Bangladesh’s government announced that it would create a third option for gender on its voting list forms. Previously the only two options were checking the “male” or “female” box. As a result of this government decision, now people will be able to choose male, female, or third gender on the form.
“The new amendment in the Voting List Law is truly an inspiration for this underprivileged group to live with new hope,” said Shale Ahmed, the executive director of Bandhu (meaning “Friend”), an NGO that works on behalf of hijras in Bangladesh.
Hijra is a term used in South Asia to refer to people who were male at birth, but identify as female. Some of them identify as transgender or intersex, while others prefer the term third gender, regionally known as hijra. In the Indian subcontinent, hijra culture is thousands of years old. In Bangladesh, hijras have 200 years of rich history. They have different code words and maintain own a closed society, and consider themselves a bit different than the Western concept of transgender.Enjoying this article? Click here to subscribe for full access. Just $5 a month.
Bangladesh’s largely Muslim society is fairly conservative; being neglected and looked down on is a fact of life for many hijra. The last few decades have been critical for the group, as societal changes have raised new challenges. A lack of government recognition was a particular stumbling block, allowing hijras to be taken advantage of.
After a long, slow but steady movement, the group won its first recognition from the state in 2013. It was then announced that the right to vote with a hijra identity would be accommodated soon, but it took almost four years to bring about the necessary changes to the law.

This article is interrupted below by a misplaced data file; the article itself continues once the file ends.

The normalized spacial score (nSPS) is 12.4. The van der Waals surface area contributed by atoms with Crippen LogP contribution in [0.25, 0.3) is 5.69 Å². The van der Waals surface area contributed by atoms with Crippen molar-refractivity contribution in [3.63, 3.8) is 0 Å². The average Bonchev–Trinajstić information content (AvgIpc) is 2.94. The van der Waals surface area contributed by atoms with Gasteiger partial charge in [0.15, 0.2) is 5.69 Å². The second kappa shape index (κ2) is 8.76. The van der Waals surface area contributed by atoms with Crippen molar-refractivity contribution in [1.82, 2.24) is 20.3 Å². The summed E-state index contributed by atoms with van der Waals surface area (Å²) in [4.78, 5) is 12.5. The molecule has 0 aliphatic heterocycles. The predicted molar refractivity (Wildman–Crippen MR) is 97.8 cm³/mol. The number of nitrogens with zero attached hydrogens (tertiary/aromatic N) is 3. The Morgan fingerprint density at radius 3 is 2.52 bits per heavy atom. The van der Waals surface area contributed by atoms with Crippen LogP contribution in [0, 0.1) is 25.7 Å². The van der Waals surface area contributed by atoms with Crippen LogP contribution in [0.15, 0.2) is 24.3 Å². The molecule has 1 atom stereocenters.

The government also undertook an initiative to hire hijra people. The initiative was not very successful, however, as relevant laws, rules, and policies were not ready.
The country has kept to a “go slow” policy on hijras but progress is now visible. Cooperation between NGOs and the government became stronger and as a result the community benefited.
The new rule to list “hijra” as an option on voting list forms came just after a December 2017 Rangpur city council election in which Nadira Begum, a hijra, was a contestant. Begum had been forced to leave her family but later obtained a master’s degree for a public university. Her decision to face heavyweight mainstream politicians created waves in the city and brought huge media attention. “I took hope from Prime Minister Sheikh Hasina’s recognition of the hijra community in 2013,” Begum told the local media. She did not win, but her candidacy clearly signaled to society that change is underway.
The election commission was watching and then made the decision in December to execute the changes to the voter list form. EC sources said that the hijras will be able to put their name on an updated voter list starting from July 2018. EC also said that from now hijras will be eligible to get smart national identity cards (NIDs).
The latest voter list shows the number of total voters in Bangladesh at around 100 million, 50.37 percent men and 49.63 percent women. As of yet there are no statistics on the hijra community. Government estimates say there are around 10,000 hijras living in the country, but rights groups say the number is closer to 100,000.
Shakil Bin Mushtaq is a Bangladeshi-born freelance journalist and author.